Friday, June 13, 2008

Wacky Tobacky and other laws

And now for something completely different...

The Wackiest Laws Still on the Books Part II
Author(s): Sherry Ciurczak
If you're planning to visit Alabama any time soon, make sure you don't challenge a bear to a wrestling match. It could land you in jail since bear wrestling is a Class B felony in the Yellowhammer State. And if you're thinking of dressing as a nun to go trick-or-treating in Mobile, think again. Impersonating a nun or other member of the clergy is punishable by up to a year in jail and a fine of $500.

These are just two examples of the many wacky statutes on the books, not just in Alabama but in states across the nation. Here are a few more that might make you wonder what lawmakers were thinking:

  • It's illegal to collect rags or paper in Indianapolis on Sundays. Don't go rag or paper collecting on legal holidays either, or you could be subject to a fine. However, it's generally okay to collect rags and paper after 7:30 a.m. and before 5:30.
  • Don't skip your Saturday night bath in Barre, Vermont. There is a law on the books requiring all residents to bathe every Saturday night. Washing on other days of the week is apparently optional and left to the discretion of the residents.
  • When attacked by a bird, you can throw a rock at it in Indianapolis. However, it is illegal to throw stones at birds if you're not acting in self-defense.
  • Michigan will pay you to throw rocks at birds. But only if you kill them, and only if they're starlings or crows. The state pays three cents for each starling killed and ten cents per crow.
  • Florida forbids the tethering of pregnant pigs. It is also illegal to confine an expecting sow to a cage, crate or other enclosure that prevents the pig from turning around freely.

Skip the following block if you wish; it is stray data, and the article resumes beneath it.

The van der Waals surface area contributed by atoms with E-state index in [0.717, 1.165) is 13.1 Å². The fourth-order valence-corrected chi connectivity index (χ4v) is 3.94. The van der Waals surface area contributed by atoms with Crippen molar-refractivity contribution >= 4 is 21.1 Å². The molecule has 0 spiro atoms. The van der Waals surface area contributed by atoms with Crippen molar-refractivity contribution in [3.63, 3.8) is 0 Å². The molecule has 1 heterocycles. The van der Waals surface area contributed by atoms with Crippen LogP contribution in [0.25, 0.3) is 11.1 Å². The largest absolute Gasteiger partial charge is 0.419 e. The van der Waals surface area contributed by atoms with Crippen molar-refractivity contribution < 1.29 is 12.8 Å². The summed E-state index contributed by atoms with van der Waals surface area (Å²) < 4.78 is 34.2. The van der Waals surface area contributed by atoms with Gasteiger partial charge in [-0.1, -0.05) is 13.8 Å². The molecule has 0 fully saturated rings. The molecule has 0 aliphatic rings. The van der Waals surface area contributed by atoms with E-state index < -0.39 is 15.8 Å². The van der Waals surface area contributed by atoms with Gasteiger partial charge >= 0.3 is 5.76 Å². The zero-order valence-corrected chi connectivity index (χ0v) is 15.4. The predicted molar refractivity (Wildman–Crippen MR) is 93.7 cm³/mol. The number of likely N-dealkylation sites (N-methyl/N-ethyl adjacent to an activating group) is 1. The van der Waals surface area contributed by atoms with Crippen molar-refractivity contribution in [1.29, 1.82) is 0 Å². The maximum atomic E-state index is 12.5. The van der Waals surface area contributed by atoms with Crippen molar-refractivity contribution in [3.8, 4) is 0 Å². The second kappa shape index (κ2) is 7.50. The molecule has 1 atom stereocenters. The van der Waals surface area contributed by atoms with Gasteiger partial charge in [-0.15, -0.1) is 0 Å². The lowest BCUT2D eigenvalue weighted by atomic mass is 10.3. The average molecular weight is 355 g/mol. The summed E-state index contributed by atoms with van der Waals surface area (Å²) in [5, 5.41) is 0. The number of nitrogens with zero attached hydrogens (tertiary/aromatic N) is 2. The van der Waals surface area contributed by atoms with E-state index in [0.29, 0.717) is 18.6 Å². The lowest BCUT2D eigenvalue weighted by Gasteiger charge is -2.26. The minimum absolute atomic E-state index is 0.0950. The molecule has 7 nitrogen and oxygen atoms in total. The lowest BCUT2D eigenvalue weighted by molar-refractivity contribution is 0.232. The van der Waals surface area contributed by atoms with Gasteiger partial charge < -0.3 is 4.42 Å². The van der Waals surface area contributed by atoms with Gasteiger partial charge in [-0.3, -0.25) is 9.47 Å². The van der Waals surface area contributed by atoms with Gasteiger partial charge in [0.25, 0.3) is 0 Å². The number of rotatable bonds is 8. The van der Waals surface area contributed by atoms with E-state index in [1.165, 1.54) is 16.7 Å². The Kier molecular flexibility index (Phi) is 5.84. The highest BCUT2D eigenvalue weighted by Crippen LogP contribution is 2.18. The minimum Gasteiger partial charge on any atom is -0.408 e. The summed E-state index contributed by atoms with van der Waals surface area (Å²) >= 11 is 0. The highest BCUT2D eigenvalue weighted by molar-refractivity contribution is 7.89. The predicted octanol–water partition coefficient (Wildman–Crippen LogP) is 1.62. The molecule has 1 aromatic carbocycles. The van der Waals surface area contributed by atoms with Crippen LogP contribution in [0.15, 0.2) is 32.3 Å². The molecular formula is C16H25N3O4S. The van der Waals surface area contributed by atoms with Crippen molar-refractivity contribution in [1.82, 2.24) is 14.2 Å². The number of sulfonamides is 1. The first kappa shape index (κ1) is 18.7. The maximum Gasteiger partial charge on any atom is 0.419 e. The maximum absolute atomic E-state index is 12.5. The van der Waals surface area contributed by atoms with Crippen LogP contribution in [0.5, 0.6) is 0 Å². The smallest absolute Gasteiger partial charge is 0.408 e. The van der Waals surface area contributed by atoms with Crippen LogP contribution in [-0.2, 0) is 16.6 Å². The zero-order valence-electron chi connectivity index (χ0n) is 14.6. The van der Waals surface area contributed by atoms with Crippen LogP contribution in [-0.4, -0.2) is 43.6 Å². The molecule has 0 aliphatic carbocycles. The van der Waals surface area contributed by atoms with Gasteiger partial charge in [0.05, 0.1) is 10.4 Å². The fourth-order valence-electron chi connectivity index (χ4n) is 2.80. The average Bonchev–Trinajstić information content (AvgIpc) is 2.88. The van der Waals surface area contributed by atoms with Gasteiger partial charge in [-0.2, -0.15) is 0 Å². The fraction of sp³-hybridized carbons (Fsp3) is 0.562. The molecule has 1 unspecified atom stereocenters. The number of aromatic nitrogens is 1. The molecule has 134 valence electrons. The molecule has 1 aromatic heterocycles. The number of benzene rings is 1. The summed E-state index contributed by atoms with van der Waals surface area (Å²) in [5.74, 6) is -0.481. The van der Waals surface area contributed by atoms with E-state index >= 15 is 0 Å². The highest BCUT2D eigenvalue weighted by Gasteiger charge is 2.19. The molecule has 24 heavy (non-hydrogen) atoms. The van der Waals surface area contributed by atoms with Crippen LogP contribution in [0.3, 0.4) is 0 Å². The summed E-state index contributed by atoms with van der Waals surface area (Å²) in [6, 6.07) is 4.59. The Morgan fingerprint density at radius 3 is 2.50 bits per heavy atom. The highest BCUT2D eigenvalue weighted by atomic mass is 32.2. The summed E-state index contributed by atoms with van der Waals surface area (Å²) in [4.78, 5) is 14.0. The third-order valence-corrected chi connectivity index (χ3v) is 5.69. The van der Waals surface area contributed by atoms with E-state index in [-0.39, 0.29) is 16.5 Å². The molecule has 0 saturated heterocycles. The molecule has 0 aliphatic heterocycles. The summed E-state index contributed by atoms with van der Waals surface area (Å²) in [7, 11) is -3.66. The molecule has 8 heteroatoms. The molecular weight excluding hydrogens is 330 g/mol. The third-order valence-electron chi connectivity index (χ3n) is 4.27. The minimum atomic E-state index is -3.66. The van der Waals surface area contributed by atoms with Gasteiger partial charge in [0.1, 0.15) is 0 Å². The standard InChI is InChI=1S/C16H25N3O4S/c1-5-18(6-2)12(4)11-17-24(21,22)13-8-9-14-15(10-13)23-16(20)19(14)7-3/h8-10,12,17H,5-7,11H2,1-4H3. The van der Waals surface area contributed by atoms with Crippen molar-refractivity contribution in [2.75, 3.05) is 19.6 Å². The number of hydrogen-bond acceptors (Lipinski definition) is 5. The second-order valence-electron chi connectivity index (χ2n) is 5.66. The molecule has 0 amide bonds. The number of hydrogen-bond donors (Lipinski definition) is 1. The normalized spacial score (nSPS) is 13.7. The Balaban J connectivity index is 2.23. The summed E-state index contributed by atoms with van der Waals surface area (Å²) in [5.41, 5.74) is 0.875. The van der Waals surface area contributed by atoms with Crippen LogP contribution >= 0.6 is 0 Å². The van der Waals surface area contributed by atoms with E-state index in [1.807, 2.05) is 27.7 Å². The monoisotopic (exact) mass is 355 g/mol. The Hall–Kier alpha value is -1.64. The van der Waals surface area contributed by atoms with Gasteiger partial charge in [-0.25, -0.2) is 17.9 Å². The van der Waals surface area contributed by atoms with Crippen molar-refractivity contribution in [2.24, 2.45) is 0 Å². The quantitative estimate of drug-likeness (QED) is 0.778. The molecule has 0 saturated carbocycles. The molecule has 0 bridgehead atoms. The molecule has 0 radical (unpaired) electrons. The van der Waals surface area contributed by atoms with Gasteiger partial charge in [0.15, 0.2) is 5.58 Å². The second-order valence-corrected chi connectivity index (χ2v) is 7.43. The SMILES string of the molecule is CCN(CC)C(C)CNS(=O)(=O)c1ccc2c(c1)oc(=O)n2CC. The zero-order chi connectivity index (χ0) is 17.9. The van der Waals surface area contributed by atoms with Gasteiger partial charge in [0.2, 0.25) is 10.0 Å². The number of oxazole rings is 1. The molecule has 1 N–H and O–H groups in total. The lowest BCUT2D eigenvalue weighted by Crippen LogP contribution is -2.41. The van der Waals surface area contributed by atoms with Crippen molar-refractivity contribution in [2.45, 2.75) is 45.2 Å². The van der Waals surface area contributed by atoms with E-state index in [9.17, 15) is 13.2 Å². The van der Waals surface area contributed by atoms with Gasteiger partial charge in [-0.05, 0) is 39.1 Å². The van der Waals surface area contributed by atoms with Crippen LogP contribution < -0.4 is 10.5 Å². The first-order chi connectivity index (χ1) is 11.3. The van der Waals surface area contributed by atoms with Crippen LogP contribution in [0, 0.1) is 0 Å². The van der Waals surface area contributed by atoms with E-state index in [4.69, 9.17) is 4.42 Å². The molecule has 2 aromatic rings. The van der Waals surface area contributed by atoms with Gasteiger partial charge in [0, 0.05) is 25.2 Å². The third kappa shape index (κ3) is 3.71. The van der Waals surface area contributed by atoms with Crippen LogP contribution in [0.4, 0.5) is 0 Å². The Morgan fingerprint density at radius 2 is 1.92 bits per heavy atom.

• You can't sell your eyes in Texas. "The Eyes of Texas" is the official song of the University of Texas, and they are apparently not for sale. Nor are any other bodily organs, under penalty of law.
  • Pinball is not for children in South Carolina. For some reason, you have to be at least 18 to play pinball in the Palmetto State.
  • In Belvedere, California, dogs must not appear in public without their masters on a leash. The city council probably intended to make sure the canines rather than the humans were leashed.
  • If you have political ambitions in Tennessee, don't participate in a duel. The state prohibits people who have been in a duel from holding public office.
  • Only genuine smack-downs are permitted in Louisiana. State law prohibits the exhibition of fake wrestling matches.

This is only a sampling of the many crazy laws still on the books in states across the US. In addition to avoiding breaking obvious laws like posted speed limits in your town, you should also take care to avoid whaling in Oklahoma or selling blue ducklings in Kentucky. Remember, ignorance of the law is no excuse!

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